21. GridDisplay Cell PS1 Module Dependency Diagram CellAutomata is a subtype of (extends) Grid ConwayLifeCell CellState What’s bad about this design? CS 201J Fall 2003

  22. Cell Evaluating Designs Circular Dependency: Grid depends on Cell Cell depends on Grid Grid CS 201J Fall 2003

  23. Why are circular dependencies bad? • Need to finish both modules before you can test them (can use stub versions for testing) • If a test fails, may be hard to figure out which module is at fault • If spec of one changes, need to reconsider other module, but what if its spec changes as a result? • But…sometimes unavoidable • Challenge: come up with a better design for PS1 (worth 100 bonus points!) CS 201J Fall 2003

  24. Evaluating Designs • Conflicting demands: Dependencies are bad, but reuse is good NameTrends StringTable StringIterator CS 201J Fall 2003

  25. Evaluating Designs • Too many modules: lots of dependencies, overall design too complex to understand • Too few modules: hard to divide, each module may be too big to implement • Guideline: humans can only understand about 7 things at once – if you have more than 7 modules, make the modules bigger (could then subdivide them) CS 201J Fall 2003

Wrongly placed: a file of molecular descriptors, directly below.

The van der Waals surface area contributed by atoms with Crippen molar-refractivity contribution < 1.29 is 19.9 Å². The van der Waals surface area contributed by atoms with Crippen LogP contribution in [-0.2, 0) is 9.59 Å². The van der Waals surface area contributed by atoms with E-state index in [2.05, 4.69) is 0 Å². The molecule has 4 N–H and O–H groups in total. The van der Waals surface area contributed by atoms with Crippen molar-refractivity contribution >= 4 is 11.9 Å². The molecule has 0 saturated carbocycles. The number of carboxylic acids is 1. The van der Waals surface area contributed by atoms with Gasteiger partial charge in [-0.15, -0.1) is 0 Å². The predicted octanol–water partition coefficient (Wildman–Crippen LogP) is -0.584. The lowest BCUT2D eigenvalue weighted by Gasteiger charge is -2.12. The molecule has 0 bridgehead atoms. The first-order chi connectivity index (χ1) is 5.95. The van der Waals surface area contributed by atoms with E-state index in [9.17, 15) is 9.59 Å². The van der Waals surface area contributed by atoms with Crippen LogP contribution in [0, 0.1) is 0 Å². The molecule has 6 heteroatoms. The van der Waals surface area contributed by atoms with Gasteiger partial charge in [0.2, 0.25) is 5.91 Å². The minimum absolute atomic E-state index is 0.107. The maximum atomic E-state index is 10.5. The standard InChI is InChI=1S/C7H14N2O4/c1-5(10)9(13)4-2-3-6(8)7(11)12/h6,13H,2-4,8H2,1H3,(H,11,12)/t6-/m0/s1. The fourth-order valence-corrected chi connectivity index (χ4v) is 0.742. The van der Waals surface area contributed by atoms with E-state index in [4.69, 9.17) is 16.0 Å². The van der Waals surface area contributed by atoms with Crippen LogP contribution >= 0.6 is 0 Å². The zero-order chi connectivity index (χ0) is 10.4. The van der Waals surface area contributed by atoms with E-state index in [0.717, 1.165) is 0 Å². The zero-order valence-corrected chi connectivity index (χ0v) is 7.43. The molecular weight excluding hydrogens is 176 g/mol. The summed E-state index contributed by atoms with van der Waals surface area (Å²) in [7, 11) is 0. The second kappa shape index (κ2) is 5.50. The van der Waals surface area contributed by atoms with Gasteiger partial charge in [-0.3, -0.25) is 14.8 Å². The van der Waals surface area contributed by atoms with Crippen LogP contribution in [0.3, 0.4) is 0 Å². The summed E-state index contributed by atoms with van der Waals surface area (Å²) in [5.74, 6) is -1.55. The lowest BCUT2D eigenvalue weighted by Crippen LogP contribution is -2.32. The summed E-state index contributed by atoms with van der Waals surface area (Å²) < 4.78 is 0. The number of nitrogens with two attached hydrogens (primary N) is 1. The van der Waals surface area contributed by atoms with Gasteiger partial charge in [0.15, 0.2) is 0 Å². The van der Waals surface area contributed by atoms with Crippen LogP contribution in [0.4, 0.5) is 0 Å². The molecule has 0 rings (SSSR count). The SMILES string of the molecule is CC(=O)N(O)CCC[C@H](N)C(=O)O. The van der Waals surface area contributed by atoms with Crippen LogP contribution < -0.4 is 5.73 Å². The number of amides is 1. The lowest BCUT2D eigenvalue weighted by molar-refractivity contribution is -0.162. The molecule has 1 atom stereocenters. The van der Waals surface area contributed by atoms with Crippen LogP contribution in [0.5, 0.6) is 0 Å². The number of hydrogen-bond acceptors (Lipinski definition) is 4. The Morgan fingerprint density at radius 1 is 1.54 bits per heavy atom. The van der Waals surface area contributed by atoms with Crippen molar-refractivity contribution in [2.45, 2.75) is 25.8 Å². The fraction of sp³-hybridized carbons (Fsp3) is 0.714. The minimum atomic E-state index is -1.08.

26. Evaluating Designs • No absolute rules • Important thing is that you can justify your design by explaining why it is better than alternatives • A good design will make implementation (relatively) easy, a bad design will make implementation impossible CS 201J Fall 2003

  27. Charge • PS4: Out Tomorrow • I will assign you into teams of 3 • Only people who turned in PS3 will be assigned to teams – if you didn’t turn in PS3 today, but are in the class you need to let me know CS 201J Fall 2003